by Christie Robb
Director/co-writer Tim Fehlbaum’s The Colony (originally titled Tides) is a new entry into science fiction’s grand tradition of working out issues of the past and present in imagined future contexts.
In this one, Earth’s elites packed into spacecrafts and blasted away from a planet wrecked by climate change, pandemics and war. (Imagine!)
They settled on a planet called Kepler 209, which provided a temporary refuge. While they could survive there, radiation had an impact on fertility and, two generations in, no children were being conceived by a now-aging population.
So, once the Keplerians got some data from beacons they’d left back on Earth that their home planet may have healed somewhat, they sent a reconnaissance party called Ulysses 1 to scout out the situation and see if Earth was safe to return to and, hopefully, procreate on.
They never heard from U1.
Some years later, they scraped together the resources and sent U2 with a small crew including Louise Blake (Nora Arnezeder), the now-grown daughter of a missing astronaut from U1. Blake’s crash to Earth is where the Colony begins.
From the moment she impacts the surface, things are grim. Crewmembers are inured. Some die.
There’s a perpetual and inhospitable fog that obscures the landscape rendering Blake unable to get a clear picture of her surroundings. And this thematically fits, as this initial slow-burn of a movie is all about Blake charting the lay of the land on this new Earth.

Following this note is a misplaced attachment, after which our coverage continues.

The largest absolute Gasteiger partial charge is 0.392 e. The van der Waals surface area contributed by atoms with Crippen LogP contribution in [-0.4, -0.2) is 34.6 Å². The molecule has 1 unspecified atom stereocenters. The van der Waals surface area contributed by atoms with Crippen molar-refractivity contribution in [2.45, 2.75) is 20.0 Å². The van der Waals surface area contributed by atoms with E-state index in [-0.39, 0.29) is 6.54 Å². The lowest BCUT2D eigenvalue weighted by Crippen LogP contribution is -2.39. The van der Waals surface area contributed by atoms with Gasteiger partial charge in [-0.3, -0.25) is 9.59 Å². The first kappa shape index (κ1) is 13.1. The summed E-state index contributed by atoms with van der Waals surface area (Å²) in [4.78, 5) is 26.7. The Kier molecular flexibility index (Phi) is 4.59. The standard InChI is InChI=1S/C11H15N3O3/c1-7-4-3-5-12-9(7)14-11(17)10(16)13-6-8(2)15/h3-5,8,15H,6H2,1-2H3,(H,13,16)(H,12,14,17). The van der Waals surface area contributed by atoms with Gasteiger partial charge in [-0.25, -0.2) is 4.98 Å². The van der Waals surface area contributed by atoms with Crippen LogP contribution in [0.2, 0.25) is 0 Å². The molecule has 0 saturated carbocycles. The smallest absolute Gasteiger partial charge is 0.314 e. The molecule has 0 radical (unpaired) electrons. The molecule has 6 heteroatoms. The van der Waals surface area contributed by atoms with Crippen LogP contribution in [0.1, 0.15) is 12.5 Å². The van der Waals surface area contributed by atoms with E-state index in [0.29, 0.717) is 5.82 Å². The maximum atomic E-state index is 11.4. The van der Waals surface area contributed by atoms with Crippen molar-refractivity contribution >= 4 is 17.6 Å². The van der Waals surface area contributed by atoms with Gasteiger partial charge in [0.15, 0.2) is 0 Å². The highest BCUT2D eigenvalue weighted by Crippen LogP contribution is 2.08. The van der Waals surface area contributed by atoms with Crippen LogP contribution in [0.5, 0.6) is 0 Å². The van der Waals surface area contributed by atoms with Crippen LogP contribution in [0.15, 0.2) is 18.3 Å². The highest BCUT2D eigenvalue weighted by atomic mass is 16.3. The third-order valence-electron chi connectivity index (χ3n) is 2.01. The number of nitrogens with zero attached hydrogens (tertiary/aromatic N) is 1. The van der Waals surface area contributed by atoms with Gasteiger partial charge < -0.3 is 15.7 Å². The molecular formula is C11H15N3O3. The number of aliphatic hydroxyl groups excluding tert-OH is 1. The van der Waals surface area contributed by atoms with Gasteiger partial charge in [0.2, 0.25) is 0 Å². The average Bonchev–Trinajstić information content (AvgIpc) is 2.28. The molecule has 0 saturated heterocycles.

She’s not alone.
But exactly who she is sharing space with and whether their interests are aligned is something that Blake has to explore and uncover. As the movie progresses, the pace increases incrementally and the stakes get higher as Blake needs to decide what she stands for and whose side she is on.
It’s interesting how it works with the themes of colonization in a tweaked context.
The Colony is a good offering. It’s not perfect. Communication between different groups is managed with way too much ease. The plot is somewhat predictable. One character is so much without agency that he may as well be a Force ghost urging Blake to heroic action. And, for a movie that mentions pandemics in the intro, it really missed an opportunity to add a novel disease transmission subplot.
But the cinematography, particularly the play between extreme wide shots emphasizing the characters’ vulnerability in the forbidding landscape and the close-up point of view shots giving us Blake’s limited access to snippets of the action, is wonderful. As is Arnezeder’s portrayal of Blake’s full emotional range.
Of special note is Iain Glen (as Jorah Mormont), who manages to effortlessly show the violence lurking just beneath the veneer of civilization.